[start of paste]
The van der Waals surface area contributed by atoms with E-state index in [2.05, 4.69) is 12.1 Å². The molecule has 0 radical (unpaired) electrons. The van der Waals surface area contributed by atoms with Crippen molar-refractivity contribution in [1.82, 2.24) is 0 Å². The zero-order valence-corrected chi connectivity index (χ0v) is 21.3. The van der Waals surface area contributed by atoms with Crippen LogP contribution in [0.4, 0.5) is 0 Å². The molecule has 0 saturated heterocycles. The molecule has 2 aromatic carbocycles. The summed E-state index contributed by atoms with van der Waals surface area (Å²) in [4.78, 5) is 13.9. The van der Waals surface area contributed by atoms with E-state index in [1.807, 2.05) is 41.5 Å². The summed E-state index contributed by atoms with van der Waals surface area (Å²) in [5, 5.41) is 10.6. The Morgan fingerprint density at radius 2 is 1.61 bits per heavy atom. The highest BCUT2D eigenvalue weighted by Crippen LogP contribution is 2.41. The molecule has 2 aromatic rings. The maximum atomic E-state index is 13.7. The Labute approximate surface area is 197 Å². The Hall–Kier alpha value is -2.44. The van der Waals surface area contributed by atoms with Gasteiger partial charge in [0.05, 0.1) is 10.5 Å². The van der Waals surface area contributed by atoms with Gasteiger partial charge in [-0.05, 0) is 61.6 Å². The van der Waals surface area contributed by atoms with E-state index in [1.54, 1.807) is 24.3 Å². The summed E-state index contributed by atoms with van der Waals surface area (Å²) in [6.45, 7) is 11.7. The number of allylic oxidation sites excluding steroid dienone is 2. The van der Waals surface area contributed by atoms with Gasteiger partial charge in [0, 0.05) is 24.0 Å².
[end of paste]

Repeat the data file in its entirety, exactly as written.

The van der Waals surface area contributed by atoms with E-state index in [2.05, 4.69) is 12.1 Å². The molecule has 0 radical (unpaired) electrons. The van der Waals surface area contributed by atoms with Crippen molar-refractivity contribution in [1.82, 2.24) is 0 Å². The zero-order valence-corrected chi connectivity index (χ0v) is 21.3. The van der Waals surface area contributed by atoms with Crippen LogP contribution in [0.4, 0.5) is 0 Å². The molecule has 0 saturated heterocycles. The molecule has 2 aromatic carbocycles. The summed E-state index contributed by atoms with van der Waals surface area (Å²) in [4.78, 5) is 13.9. The van der Waals surface area contributed by atoms with E-state index in [1.807, 2.05) is 41.5 Å². The summed E-state index contributed by atoms with van der Waals surface area (Å²) in [5, 5.41) is 10.6. The Morgan fingerprint density at radius 2 is 1.61 bits per heavy atom. The highest BCUT2D eigenvalue weighted by Crippen LogP contribution is 2.41. The molecule has 2 aromatic rings. The maximum atomic E-state index is 13.7. The Labute approximate surface area is 197 Å². The Hall–Kier alpha value is -2.44. The van der Waals surface area contributed by atoms with Gasteiger partial charge in [0.05, 0.1) is 10.5 Å². The van der Waals surface area contributed by atoms with Gasteiger partial charge in [-0.05, 0) is 61.6 Å². The van der Waals surface area contributed by atoms with E-state index in [1.54, 1.807) is 24.3 Å². The summed E-state index contributed by atoms with van der Waals surface area (Å²) in [6.45, 7) is 11.7. The number of allylic oxidation sites excluding steroid dienone is 2. The van der Waals surface area contributed by atoms with Gasteiger partial charge in [0, 0.05) is 24.0 Å².